Mitonuclear discordance across taxa is increasingly recognized as posing amajor challenge to species delimitation based on DNA sequence data. Integrative taxonomy has been proposed as a promising framework to help address this problem.However,we still lackcompellingempirical evidence scrutinizing the efficacy of integrative taxonomy in relation to, for instance, complex introgression scenarios involving many species. Here, we report remarkably widespread mitonuclear discordance between about 15 mitochondrial and 4 nuclear Brachionus calyciflorus groups identified using different species delimitation approaches. Using coalescent-, Bayesian admixture-, and allele sharing-based methods with DNA sequence or microsatellite data,we provide strong evidence in support of hybridization as a driver of the observed discordance.We then describe our combined molecular,morphological, and ecological approaches to resolving phylogenetic conflict and inferring species boundaries. Species delimitations based on the ITS1 and 28S nuclear DNA markers proved amore reliable predictor of morphological variation than delimitations using the mitochondrial COI gene. A short-Term competition experiment further revealed systematic differences in the competitive ability between two of the nuclear-delimited species under six different growth conditions, independent of COI delimitations; hybrids were also observed. In light of these findings, we discuss the failure of the COI marker to estimate morphological stasis and morphological plasticity in the B. calyciflorus complex. By using B. calyciflorus as a representative case, we demonstrate the potential of integrative taxonomy to guide species delimitation in the presence of mitonuclear phylogenetic conflicts.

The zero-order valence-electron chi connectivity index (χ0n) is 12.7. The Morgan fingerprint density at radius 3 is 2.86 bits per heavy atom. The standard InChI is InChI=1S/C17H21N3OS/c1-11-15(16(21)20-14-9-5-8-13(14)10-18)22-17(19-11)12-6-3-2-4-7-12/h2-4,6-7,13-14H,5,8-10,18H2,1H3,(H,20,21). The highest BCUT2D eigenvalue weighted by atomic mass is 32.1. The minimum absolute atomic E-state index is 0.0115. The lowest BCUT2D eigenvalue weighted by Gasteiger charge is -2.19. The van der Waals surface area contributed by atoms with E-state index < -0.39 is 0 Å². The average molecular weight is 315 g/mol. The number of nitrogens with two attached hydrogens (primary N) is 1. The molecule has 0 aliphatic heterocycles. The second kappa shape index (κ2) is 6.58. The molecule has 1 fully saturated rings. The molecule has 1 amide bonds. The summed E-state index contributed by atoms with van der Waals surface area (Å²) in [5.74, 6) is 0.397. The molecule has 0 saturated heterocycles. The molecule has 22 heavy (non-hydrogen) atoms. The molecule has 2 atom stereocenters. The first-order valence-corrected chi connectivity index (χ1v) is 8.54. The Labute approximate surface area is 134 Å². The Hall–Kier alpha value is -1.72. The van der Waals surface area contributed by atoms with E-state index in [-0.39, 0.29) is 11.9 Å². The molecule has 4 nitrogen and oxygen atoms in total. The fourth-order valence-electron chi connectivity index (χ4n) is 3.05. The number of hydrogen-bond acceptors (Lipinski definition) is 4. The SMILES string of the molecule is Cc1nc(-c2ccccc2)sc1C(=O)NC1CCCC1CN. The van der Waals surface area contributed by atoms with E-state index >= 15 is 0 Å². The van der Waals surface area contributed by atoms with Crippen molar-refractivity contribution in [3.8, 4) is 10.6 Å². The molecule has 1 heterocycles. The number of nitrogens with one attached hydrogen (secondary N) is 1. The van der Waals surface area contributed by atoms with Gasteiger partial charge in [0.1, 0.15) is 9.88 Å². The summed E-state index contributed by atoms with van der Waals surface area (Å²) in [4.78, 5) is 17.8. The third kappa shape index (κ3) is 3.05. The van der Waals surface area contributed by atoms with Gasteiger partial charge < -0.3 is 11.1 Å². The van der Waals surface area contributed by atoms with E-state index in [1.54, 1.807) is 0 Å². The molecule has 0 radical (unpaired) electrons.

- 18S and 28S ribosomal RNA Genes
- Cyclical Parthenogens
- Cytochrome C Oxidase Subunit I
- DNA Barcoding
- Internal Transcribed Spacer I
- Reticulate Evolution